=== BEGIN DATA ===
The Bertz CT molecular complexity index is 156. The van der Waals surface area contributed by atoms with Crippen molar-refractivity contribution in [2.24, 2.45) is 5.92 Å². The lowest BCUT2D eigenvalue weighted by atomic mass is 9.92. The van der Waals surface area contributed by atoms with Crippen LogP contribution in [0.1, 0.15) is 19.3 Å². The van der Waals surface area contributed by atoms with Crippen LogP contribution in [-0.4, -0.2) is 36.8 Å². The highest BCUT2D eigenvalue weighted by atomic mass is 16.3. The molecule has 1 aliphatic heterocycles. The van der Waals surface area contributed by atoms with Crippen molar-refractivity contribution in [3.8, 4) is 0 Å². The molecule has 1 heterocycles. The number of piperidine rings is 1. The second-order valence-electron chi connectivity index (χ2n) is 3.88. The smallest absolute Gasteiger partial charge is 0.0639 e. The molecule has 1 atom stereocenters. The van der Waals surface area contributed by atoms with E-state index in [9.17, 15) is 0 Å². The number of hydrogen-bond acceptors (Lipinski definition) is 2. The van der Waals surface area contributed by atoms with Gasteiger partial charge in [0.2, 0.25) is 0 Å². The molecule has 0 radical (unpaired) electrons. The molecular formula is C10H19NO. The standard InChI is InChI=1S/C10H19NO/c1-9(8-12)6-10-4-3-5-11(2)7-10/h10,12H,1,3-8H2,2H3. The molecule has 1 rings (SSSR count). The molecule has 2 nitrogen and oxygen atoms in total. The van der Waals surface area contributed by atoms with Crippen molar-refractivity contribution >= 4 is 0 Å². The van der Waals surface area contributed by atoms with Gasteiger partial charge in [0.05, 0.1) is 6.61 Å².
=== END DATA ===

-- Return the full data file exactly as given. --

The Bertz CT molecular complexity index is 156. The van der Waals surface area contributed by atoms with Crippen molar-refractivity contribution in [2.24, 2.45) is 5.92 Å². The lowest BCUT2D eigenvalue weighted by atomic mass is 9.92. The van der Waals surface area contributed by atoms with Crippen LogP contribution in [0.1, 0.15) is 19.3 Å². The van der Waals surface area contributed by atoms with Crippen LogP contribution in [-0.4, -0.2) is 36.8 Å². The highest BCUT2D eigenvalue weighted by atomic mass is 16.3. The molecule has 1 aliphatic heterocycles. The van der Waals surface area contributed by atoms with Crippen molar-refractivity contribution in [3.8, 4) is 0 Å². The molecule has 1 heterocycles. The number of piperidine rings is 1. The second-order valence-electron chi connectivity index (χ2n) is 3.88. The smallest absolute Gasteiger partial charge is 0.0639 e. The molecule has 1 atom stereocenters. The van der Waals surface area contributed by atoms with E-state index in [9.17, 15) is 0 Å². The number of hydrogen-bond acceptors (Lipinski definition) is 2. The van der Waals surface area contributed by atoms with Gasteiger partial charge in [0.2, 0.25) is 0 Å². The molecule has 0 radical (unpaired) electrons. The molecular formula is C10H19NO. The standard InChI is InChI=1S/C10H19NO/c1-9(8-12)6-10-4-3-5-11(2)7-10/h10,12H,1,3-8H2,2H3. The molecule has 1 rings (SSSR count). The molecule has 2 nitrogen and oxygen atoms in total. The van der Waals surface area contributed by atoms with Crippen molar-refractivity contribution >= 4 is 0 Å². The van der Waals surface area contributed by atoms with Gasteiger partial charge in [0.05, 0.1) is 6.61 Å².